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Menin Gate, Ypres Menin Gate, Ypres
First Name: Daniel Peter Last Name: LYONS
Date of Death: 02/11/1914 Lived/Born In: Hoxton
Rank: Rifleman Unit: King's Royal Rifle Corps1
Memorial Site: Menin Gate, Ypres

Current Information:



First Battle of Ypres

Between 21st October and 22nd November, 1914 a desperate fight took place around the Belgium city of Ypres, the first of three major battles that were to be fought there during the course of the war. British troops entered Ypres in October. The 1st and 2nd Divisions plus the 3rd Cavalry Division had made their way up from the Aisne as part of the “Race to the Sea”, whilst the 7th Division came west to Ypres after Antwerp had fallen. The Germans knew that Ypres was the gateway to the Channel ports and that these were vital to Britain’s war effort so they poured reinforcements into the area. The fighting fell into three distinct battles; the Battle of Langemarck, 21-24 October, the Battle of Gheluvelt, 29-31 October and the Battle of Nonne Bosschen, 11 November. Ypres did not fall to the Germans but its defence during these two months resulted in the destruction of much of the old regular British Army.

Between 29th and 31st October a massive concentration of German troops tried to break the British line around Gheluvelt at the eastern apex of the Ypres salient. On the 29th October, after a day of intense fighting, often hand to hand, the British were pushed back to the Gheluvelt cross roads. The following day the Germans attacked Gheluvelt itself and although the village remained in British hands, German troops had some success further south at Zandvoorde and were now able to enfilade the British line. Then on 31st October came the main German attack and Gheluvelt fell. At one stage the it seemed that all was lost but a dramatic counter attack by 2nd Worcestershire, stabilised the line. However, the loss to the British army had been enormous.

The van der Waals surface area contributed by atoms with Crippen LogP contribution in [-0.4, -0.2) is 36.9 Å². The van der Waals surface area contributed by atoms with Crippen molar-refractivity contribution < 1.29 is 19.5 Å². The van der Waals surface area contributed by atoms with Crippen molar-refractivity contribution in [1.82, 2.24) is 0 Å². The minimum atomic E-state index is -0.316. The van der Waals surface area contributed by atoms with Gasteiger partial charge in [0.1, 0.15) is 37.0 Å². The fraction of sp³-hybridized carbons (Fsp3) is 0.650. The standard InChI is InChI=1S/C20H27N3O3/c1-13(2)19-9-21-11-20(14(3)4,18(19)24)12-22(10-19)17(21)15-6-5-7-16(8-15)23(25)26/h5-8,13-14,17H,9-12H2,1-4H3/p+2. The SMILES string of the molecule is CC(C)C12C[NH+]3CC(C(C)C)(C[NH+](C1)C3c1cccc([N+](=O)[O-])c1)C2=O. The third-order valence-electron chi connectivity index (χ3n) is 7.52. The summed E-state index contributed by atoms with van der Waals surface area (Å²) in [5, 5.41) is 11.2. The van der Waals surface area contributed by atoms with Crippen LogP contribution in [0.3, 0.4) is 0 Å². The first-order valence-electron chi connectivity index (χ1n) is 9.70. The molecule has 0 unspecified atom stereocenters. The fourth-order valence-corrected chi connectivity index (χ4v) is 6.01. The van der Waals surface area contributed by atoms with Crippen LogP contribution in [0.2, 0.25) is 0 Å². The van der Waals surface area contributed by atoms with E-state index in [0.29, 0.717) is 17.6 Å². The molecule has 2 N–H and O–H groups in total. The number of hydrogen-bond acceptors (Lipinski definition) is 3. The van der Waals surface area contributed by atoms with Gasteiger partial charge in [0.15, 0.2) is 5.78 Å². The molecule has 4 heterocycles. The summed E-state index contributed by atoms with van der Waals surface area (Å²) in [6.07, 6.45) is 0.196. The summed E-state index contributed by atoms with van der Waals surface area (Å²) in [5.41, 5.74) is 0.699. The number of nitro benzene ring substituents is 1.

On 1st November, 1914, the 1st King’s Royal Rifle Corps battalion of 6 Brigade, 2nd Division moved forward from reserve to take over part of the unstable front line which was coming under increased pressure. Along with 1st Royal Berkshire they relieved the remnants of 1st Division in a line that lay astride the Menin road just beyond the village of Hooge. From 8.30am on the following morning, 2nd November, the enemy began pushing forward along both sides of the Menin road. The two battalions, now joined by the 1st Coldstream Guards, were in an ill-prepared position consisting of shallow disconnected lengths of trench and no wire.  There was also a barricade across the road, behind which were a group of houses.  Hedges obstructed the view and the field of fire was limited by a ridge on one side and a falling slope on the other.. The barricade was soon blown away and a machine-gun of 1st King’s Royal Rifle Corps put out of action.  The Germans brought up a machine-gun to a house 100 yards in front of the British line and another one through a 60 yard gap that existed between 1st Royal Berkshire and 1st King’s Royal Rifle Corps  which opened fire at 100 yards into the backs of 1st King’s Royal Rifle Corps.  Assistance came in the form of two guns of the 116th Battery of the Royal Field Artillery, 200 yards further back but at 11am these guns had to cease fire so as not to interfere with a French attack.  This allowed the enemy, under covering fire of the machine-gun in the house, to move down the road in groups of 30 and 40.  1st Coldstream were overwhelmed and half their number were captured or killed.  The G’s then turned on 1st King’s Royal Rifle Corps, already under attack from the front and the rear.  In a final rush they were overwhelmed and nearly 450 of their number were killed or captured. Daniel Lyons was on who did not make it back.

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